Yesterday marked the expiry of US Patent 5597589, "Apparatus for producing parts by selective sintering." This is one of the core patents in the 3D printing world -- the patent that allows 3D printer companies to charge more for fine nylon powder than Michelin-starred restaurants charge for filet mignon. The high cost of consumables in 3D printing has been a major barrier to innovation in the field -- selective laser sintering produces a fine finish that the patent-free fused deposition modeling technique used in Reprap-style printers can't match -- and now the brakes are coming off.
However, there are still lots of patents (including some genuinely terrible ones) in the 3D printing world, so the expiry of 5597589 doesn't necessarily mean that we'll see a flood of cheap printers and cheaper feedstock -- given the murkiness of the overlapping patent claims and the expense of litigating each one of them, radical new entrants into the field are still facing a lot of risk that has nothing to do with making great products at a fair price.
In a good piece on 3D Print, Eddie Krassenstein speculates about the scary supplementary laser-sintering patents lurking in the wings, pointing out that Stratasys (the major competitor of 3D Systems, who owned 5597589) didn't design their entry-lever printers to use SLS, even though they knew that the patent would be expiring in early 2014. Krassenstein suggests that this means that Stratasys knows about some other gnarly and deadly patent that would torpedo them if they went SLS.
But I'm a lot less convinced than Krassenstein is about the potential of a competitor taking the risky step of making a SLS printer that sticks to the claims in 5597589. Virtually every technical idea is covered by a stupid, overbroad patent, and yet people start businesses every day that open them to legal liability from a troll or an entrenched incumbent. If the potential for a patent suit was, in itself, a sufficient deterrent to raising capital and starting a business, we wouldn't see any startups. And a company that sticks to the claims in 5597589 has a powerful weapon in any patent suit: the USPTO granted 5597589 20 years ago, and so if they granted overlapping patents since, they were manifestly in error, a matter that is relatively (in patent terms, anyway) easy to prove.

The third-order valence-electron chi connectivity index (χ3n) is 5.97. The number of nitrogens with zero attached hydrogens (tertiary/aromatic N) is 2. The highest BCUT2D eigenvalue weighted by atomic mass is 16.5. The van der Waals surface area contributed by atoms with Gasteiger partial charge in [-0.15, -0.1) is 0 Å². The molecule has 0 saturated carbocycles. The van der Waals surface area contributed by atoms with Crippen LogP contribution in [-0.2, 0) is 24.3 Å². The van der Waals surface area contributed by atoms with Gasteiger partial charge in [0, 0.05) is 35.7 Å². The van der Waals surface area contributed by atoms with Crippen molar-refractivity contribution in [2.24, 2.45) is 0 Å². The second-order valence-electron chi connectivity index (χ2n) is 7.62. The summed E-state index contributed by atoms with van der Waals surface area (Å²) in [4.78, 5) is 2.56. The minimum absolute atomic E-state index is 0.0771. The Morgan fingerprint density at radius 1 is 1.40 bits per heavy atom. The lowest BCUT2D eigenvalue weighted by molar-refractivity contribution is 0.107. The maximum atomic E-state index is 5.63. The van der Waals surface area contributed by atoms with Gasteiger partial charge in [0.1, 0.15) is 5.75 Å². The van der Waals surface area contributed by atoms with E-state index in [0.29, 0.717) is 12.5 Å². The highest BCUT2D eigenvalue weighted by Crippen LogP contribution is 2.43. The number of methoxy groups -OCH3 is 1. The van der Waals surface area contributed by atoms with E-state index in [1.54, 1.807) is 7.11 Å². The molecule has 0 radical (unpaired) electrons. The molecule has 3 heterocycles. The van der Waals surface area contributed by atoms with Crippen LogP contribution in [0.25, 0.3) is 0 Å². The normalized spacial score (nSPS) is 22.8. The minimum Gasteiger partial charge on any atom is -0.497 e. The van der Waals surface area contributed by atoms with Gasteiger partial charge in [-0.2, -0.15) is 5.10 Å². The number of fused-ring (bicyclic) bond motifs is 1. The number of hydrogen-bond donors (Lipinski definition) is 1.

The main thing people expect to happen, with the expiration of this patent, including many experts in the field, is a significant increase in the production of SLS 3D printers, follow by a large decrease in the price. Some are led to believe that Chinese manufacturing firms will quickly be spitting out cheaply made SLS printers at a small fraction of the cost of current printers. However, others argue that there are still too many barriers for entry. The expiring patent is an old one, and while it is probably the most important in selective laser sintering printing, it isn’t the only one. There are literally dozen of other patents that are still valid that center around SLS. This means that any company that wishes to enter into the selective laser sintering market, must make sure that they are not breaking any of the more modern patents. This can be shaky ground, that many entrepreneurs and corporation wish to avoid.
With the possibility of a lawsuit, if a firm believes that their patents have been infringed upon, will certainly scare off a lot of possible competitors. At the same time though, most of the large 3D printing companies have known for years now, that this patent would be coming to an end today. Certainly they have already taken liberty to investigate all of the other laser sintering patents out there, to prepare themselves for the moment this occurred. It is unlikely that many Chinese companies that are used to making cheap merchandise will venture into possible patent wars. However companies like Stratasys, and their subsidiary Makerbot will surely try and find a way around the newer, still active patents.
Laser Sintering 3D Printing May Now Take Off with a Very Important Patent Expiring Today [Eddie Krassenstein/3D Print]
(via O'Reilly Radar)
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